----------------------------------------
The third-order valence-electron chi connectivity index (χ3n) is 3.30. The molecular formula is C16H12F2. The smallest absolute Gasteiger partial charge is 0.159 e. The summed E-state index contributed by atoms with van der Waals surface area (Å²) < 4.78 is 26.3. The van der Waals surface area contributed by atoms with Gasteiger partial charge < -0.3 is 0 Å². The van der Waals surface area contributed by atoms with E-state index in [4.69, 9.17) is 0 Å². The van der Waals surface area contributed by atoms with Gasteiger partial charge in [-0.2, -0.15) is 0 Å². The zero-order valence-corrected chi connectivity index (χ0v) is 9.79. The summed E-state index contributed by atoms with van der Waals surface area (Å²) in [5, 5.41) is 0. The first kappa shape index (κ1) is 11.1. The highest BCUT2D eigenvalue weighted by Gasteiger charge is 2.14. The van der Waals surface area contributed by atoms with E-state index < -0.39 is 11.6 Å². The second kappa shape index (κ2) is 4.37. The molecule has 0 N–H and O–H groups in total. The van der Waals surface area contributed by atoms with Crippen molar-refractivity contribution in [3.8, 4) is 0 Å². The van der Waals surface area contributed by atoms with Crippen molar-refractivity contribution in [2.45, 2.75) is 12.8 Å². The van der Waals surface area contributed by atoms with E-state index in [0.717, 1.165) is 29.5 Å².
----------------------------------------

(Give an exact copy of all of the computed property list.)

The third-order valence-electron chi connectivity index (χ3n) is 3.30. The molecular formula is C16H12F2. The smallest absolute Gasteiger partial charge is 0.159 e. The summed E-state index contributed by atoms with van der Waals surface area (Å²) < 4.78 is 26.3. The van der Waals surface area contributed by atoms with Gasteiger partial charge < -0.3 is 0 Å². The van der Waals surface area contributed by atoms with E-state index in [4.69, 9.17) is 0 Å². The van der Waals surface area contributed by atoms with Gasteiger partial charge in [-0.2, -0.15) is 0 Å². The zero-order valence-corrected chi connectivity index (χ0v) is 9.79. The summed E-state index contributed by atoms with van der Waals surface area (Å²) in [5, 5.41) is 0. The first kappa shape index (κ1) is 11.1. The highest BCUT2D eigenvalue weighted by Gasteiger charge is 2.14. The van der Waals surface area contributed by atoms with E-state index < -0.39 is 11.6 Å². The second kappa shape index (κ2) is 4.37. The molecule has 0 N–H and O–H groups in total. The van der Waals surface area contributed by atoms with Crippen molar-refractivity contribution in [3.8, 4) is 0 Å². The van der Waals surface area contributed by atoms with Crippen molar-refractivity contribution in [2.45, 2.75) is 12.8 Å². The van der Waals surface area contributed by atoms with E-state index in [0.717, 1.165) is 29.5 Å².